SPP 2171 - Dynamic Wetting of Flexible, Adaptive, and Switchable Surfaces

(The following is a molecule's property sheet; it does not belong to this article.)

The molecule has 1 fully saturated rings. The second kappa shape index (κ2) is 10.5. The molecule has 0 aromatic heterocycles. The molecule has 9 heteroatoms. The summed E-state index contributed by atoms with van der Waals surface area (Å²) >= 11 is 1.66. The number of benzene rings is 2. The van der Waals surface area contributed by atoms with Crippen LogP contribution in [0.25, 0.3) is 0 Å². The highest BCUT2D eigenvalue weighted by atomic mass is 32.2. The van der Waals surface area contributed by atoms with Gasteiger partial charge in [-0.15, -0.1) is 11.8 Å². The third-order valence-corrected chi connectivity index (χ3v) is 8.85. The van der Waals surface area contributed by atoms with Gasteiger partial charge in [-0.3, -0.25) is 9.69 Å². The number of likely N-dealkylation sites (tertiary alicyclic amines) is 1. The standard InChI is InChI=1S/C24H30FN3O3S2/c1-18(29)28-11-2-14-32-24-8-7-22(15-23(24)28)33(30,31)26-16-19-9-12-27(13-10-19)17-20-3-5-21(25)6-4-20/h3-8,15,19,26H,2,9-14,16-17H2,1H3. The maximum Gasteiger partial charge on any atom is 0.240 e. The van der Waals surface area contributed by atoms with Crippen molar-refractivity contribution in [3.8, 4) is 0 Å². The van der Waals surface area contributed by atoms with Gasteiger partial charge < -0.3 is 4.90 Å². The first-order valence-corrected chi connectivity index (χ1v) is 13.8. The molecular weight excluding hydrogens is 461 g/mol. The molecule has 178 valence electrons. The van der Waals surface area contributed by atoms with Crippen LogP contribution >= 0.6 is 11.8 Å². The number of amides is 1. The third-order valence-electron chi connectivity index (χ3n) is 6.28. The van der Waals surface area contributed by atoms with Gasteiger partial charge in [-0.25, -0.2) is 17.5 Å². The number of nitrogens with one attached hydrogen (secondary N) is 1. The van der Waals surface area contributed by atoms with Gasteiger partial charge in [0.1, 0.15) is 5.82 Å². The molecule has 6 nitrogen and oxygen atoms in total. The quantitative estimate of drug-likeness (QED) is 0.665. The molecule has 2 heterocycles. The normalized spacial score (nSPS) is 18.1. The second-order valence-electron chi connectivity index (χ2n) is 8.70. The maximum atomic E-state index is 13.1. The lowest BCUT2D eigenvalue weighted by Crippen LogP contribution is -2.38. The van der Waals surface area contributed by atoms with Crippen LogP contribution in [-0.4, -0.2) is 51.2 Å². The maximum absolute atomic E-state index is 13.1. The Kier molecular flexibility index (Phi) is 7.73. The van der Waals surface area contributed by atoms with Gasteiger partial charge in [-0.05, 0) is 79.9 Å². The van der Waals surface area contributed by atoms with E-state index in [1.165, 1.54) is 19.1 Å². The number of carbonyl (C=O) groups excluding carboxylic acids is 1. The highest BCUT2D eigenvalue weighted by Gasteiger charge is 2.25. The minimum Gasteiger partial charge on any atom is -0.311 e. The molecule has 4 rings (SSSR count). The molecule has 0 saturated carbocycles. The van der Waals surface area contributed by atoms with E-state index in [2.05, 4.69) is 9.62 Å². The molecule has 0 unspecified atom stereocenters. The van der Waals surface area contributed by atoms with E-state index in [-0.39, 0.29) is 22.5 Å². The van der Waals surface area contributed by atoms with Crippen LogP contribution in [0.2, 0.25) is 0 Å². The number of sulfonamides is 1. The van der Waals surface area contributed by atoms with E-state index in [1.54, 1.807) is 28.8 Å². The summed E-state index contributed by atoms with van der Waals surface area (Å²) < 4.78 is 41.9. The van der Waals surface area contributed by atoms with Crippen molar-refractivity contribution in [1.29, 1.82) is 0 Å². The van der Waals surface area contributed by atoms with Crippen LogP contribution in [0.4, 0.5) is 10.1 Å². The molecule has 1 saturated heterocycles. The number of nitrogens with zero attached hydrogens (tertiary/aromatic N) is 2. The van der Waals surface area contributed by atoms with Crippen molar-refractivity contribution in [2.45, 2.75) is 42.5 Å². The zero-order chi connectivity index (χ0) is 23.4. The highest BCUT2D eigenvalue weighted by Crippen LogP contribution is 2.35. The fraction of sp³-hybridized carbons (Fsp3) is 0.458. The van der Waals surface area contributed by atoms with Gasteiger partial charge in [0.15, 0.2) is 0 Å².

The dynamic process of liquids that wet or dewet various substrates is not only ubiquitous in everyday life, but also of key importance in many technological applications. Prime examples in nature are plumages of birds that retain an insulating layer of air in wet conditions, or the superhydrophobicity of plant leaves. The mechanism by which carnivorous plants prey upon insects relies on an adaptation of their wettability to ambient conditions. In technology, all processes that involve lubrication, adhesives, or surface coatings, depend on the dynamics of wetting processes. Existing work mostly focuses on the influence of the topography and composition of rigid and inert substrates. Recent developments in areas like microelectronics or 3D printing have demonstrated a pressing need to also understand cases in which (de)wetting hydrodynamics and substrate dynamics are strongly coupled. This holds true especially on microscopic and mesoscopic length scales, where (non-)equilibrium surface phenomena dominate.